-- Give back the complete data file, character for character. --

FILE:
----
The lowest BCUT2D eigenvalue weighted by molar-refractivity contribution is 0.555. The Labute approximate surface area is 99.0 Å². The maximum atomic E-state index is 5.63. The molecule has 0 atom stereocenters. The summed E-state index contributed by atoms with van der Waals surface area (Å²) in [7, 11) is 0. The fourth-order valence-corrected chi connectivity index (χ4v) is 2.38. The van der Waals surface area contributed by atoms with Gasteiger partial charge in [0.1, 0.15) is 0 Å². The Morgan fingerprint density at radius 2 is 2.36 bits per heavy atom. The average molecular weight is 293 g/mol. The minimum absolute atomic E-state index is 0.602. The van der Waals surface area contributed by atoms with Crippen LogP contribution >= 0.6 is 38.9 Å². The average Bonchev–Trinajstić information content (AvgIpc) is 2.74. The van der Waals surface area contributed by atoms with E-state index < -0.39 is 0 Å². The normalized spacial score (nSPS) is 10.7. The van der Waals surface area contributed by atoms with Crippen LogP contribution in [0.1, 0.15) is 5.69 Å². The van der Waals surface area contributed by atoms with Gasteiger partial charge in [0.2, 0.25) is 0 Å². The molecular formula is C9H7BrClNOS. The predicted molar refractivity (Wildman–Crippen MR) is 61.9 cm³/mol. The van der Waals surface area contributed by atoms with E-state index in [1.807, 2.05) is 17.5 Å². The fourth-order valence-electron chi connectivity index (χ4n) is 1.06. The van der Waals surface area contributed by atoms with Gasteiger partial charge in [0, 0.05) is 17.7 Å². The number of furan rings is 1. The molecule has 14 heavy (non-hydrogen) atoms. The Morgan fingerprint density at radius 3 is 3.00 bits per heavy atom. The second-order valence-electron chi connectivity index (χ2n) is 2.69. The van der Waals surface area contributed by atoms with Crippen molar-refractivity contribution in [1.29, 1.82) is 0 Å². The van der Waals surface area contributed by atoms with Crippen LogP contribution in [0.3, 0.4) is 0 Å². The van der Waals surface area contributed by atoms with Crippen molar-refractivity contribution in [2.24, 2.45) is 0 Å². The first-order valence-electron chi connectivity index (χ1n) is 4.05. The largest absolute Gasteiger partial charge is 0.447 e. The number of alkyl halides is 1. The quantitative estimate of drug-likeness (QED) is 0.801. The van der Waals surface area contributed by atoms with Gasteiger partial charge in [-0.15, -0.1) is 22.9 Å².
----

The lowest BCUT2D eigenvalue weighted by molar-refractivity contribution is 0.555. The Labute approximate surface area is 99.0 Å². The maximum atomic E-state index is 5.63. The molecule has 0 atom stereocenters. The summed E-state index contributed by atoms with van der Waals surface area (Å²) in [7, 11) is 0. The fourth-order valence-corrected chi connectivity index (χ4v) is 2.38. The van der Waals surface area contributed by atoms with Gasteiger partial charge in [0.1, 0.15) is 0 Å². The Morgan fingerprint density at radius 2 is 2.36 bits per heavy atom. The average molecular weight is 293 g/mol. The minimum absolute atomic E-state index is 0.602. The van der Waals surface area contributed by atoms with Crippen LogP contribution >= 0.6 is 38.9 Å². The average Bonchev–Trinajstić information content (AvgIpc) is 2.74. The van der Waals surface area contributed by atoms with E-state index < -0.39 is 0 Å². The normalized spacial score (nSPS) is 10.7. The van der Waals surface area contributed by atoms with Crippen LogP contribution in [0.1, 0.15) is 5.69 Å². The van der Waals surface area contributed by atoms with Gasteiger partial charge in [0.2, 0.25) is 0 Å². The molecular formula is C9H7BrClNOS. The predicted molar refractivity (Wildman–Crippen MR) is 61.9 cm³/mol. The van der Waals surface area contributed by atoms with E-state index in [1.807, 2.05) is 17.5 Å². The fourth-order valence-electron chi connectivity index (χ4n) is 1.06. The van der Waals surface area contributed by atoms with Gasteiger partial charge in [0, 0.05) is 17.7 Å². The number of furan rings is 1. The molecule has 14 heavy (non-hydrogen) atoms. The Morgan fingerprint density at radius 3 is 3.00 bits per heavy atom. The second-order valence-electron chi connectivity index (χ2n) is 2.69. The van der Waals surface area contributed by atoms with Crippen molar-refractivity contribution in [1.29, 1.82) is 0 Å². The van der Waals surface area contributed by atoms with Crippen LogP contribution in [0.3, 0.4) is 0 Å². The van der Waals surface area contributed by atoms with Crippen molar-refractivity contribution in [2.24, 2.45) is 0 Å². The first-order valence-electron chi connectivity index (χ1n) is 4.05. The largest absolute Gasteiger partial charge is 0.447 e. The number of alkyl halides is 1. The quantitative estimate of drug-likeness (QED) is 0.801. The van der Waals surface area contributed by atoms with Gasteiger partial charge in [-0.15, -0.1) is 22.9 Å².